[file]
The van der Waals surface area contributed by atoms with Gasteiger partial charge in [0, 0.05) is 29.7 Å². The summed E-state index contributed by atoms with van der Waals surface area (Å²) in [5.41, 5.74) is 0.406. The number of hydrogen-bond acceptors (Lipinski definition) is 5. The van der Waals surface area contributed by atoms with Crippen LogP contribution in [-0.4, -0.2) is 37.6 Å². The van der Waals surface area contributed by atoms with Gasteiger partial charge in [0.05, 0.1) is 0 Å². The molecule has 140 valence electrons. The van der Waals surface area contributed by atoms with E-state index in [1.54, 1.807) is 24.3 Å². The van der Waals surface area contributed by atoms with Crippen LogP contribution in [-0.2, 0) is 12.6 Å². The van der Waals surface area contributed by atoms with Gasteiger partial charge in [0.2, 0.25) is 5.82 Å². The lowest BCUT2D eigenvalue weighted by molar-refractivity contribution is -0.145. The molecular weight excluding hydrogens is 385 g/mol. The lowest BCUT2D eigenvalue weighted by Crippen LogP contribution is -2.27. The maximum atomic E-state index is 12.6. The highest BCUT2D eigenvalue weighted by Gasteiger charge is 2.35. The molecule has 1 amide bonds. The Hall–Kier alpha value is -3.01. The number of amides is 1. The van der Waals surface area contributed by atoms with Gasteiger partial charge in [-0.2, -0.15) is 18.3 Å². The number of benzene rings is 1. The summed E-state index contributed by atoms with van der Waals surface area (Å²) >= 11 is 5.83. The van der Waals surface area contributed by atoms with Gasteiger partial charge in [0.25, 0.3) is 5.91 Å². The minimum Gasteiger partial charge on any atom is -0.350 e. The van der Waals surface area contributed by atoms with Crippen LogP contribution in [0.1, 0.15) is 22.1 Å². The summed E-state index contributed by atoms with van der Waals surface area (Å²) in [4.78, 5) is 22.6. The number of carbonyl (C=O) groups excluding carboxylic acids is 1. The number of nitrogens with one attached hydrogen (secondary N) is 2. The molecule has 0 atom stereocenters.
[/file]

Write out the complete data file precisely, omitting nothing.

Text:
The van der Waals surface area contributed by atoms with Gasteiger partial charge in [0, 0.05) is 29.7 Å². The summed E-state index contributed by atoms with van der Waals surface area (Å²) in [5.41, 5.74) is 0.406. The number of hydrogen-bond acceptors (Lipinski definition) is 5. The van der Waals surface area contributed by atoms with Crippen LogP contribution in [-0.4, -0.2) is 37.6 Å². The van der Waals surface area contributed by atoms with Gasteiger partial charge in [0.05, 0.1) is 0 Å². The molecule has 140 valence electrons. The van der Waals surface area contributed by atoms with E-state index in [1.54, 1.807) is 24.3 Å². The van der Waals surface area contributed by atoms with Crippen LogP contribution in [-0.2, 0) is 12.6 Å². The van der Waals surface area contributed by atoms with Gasteiger partial charge in [0.2, 0.25) is 5.82 Å². The lowest BCUT2D eigenvalue weighted by molar-refractivity contribution is -0.145. The molecular weight excluding hydrogens is 385 g/mol. The lowest BCUT2D eigenvalue weighted by Crippen LogP contribution is -2.27. The maximum atomic E-state index is 12.6. The highest BCUT2D eigenvalue weighted by Gasteiger charge is 2.35. The molecule has 1 amide bonds. The Hall–Kier alpha value is -3.01. The number of amides is 1. The van der Waals surface area contributed by atoms with Gasteiger partial charge in [-0.2, -0.15) is 18.3 Å². The number of benzene rings is 1. The summed E-state index contributed by atoms with van der Waals surface area (Å²) >= 11 is 5.83. The van der Waals surface area contributed by atoms with Gasteiger partial charge in [0.25, 0.3) is 5.91 Å². The minimum Gasteiger partial charge on any atom is -0.350 e. The van der Waals surface area contributed by atoms with Crippen LogP contribution in [0.1, 0.15) is 22.1 Å². The summed E-state index contributed by atoms with van der Waals surface area (Å²) in [4.78, 5) is 22.6. The number of carbonyl (C=O) groups excluding carboxylic acids is 1. The number of nitrogens with one attached hydrogen (secondary N) is 2. The molecule has 0 atom stereocenters.